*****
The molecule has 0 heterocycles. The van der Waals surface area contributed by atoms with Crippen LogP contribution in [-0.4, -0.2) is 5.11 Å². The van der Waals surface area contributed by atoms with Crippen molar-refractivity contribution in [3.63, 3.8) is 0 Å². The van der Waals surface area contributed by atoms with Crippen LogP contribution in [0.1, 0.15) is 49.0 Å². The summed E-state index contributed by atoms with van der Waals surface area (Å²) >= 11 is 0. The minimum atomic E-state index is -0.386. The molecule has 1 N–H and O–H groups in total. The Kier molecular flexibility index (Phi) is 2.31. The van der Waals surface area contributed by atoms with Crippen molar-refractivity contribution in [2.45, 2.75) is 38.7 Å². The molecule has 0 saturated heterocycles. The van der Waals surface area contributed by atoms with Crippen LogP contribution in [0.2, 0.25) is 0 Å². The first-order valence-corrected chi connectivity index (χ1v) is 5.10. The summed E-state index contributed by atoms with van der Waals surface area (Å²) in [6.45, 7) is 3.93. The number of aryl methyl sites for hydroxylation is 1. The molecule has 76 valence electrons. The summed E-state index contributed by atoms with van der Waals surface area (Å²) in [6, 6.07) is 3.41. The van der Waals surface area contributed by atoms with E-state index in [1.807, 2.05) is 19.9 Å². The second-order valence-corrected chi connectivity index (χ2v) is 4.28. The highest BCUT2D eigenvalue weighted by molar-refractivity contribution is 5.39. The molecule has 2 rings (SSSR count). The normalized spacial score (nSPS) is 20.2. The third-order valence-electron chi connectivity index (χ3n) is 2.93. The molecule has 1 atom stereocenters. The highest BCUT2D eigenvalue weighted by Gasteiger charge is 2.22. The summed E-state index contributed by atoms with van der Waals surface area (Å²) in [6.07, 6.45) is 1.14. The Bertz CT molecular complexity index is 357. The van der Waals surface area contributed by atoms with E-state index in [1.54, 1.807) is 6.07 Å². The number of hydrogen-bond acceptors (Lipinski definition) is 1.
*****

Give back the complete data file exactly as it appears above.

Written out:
The molecule has 0 heterocycles. The van der Waals surface area contributed by atoms with Crippen LogP contribution in [-0.4, -0.2) is 5.11 Å². The van der Waals surface area contributed by atoms with Crippen molar-refractivity contribution in [3.63, 3.8) is 0 Å². The van der Waals surface area contributed by atoms with Crippen LogP contribution in [0.1, 0.15) is 49.0 Å². The summed E-state index contributed by atoms with van der Waals surface area (Å²) >= 11 is 0. The minimum atomic E-state index is -0.386. The molecule has 1 N–H and O–H groups in total. The Kier molecular flexibility index (Phi) is 2.31. The van der Waals surface area contributed by atoms with Crippen molar-refractivity contribution in [2.45, 2.75) is 38.7 Å². The molecule has 0 saturated heterocycles. The van der Waals surface area contributed by atoms with Crippen LogP contribution in [0.2, 0.25) is 0 Å². The first-order valence-corrected chi connectivity index (χ1v) is 5.10. The summed E-state index contributed by atoms with van der Waals surface area (Å²) in [6.45, 7) is 3.93. The number of aryl methyl sites for hydroxylation is 1. The molecule has 76 valence electrons. The summed E-state index contributed by atoms with van der Waals surface area (Å²) in [6, 6.07) is 3.41. The van der Waals surface area contributed by atoms with E-state index in [1.807, 2.05) is 19.9 Å². The second-order valence-corrected chi connectivity index (χ2v) is 4.28. The highest BCUT2D eigenvalue weighted by molar-refractivity contribution is 5.39. The molecule has 2 rings (SSSR count). The normalized spacial score (nSPS) is 20.2. The third-order valence-electron chi connectivity index (χ3n) is 2.93. The molecule has 1 atom stereocenters. The highest BCUT2D eigenvalue weighted by Gasteiger charge is 2.22. The summed E-state index contributed by atoms with van der Waals surface area (Å²) in [6.07, 6.45) is 1.14. The Bertz CT molecular complexity index is 357. The van der Waals surface area contributed by atoms with E-state index in [1.54, 1.807) is 6.07 Å². The number of hydrogen-bond acceptors (Lipinski definition) is 1.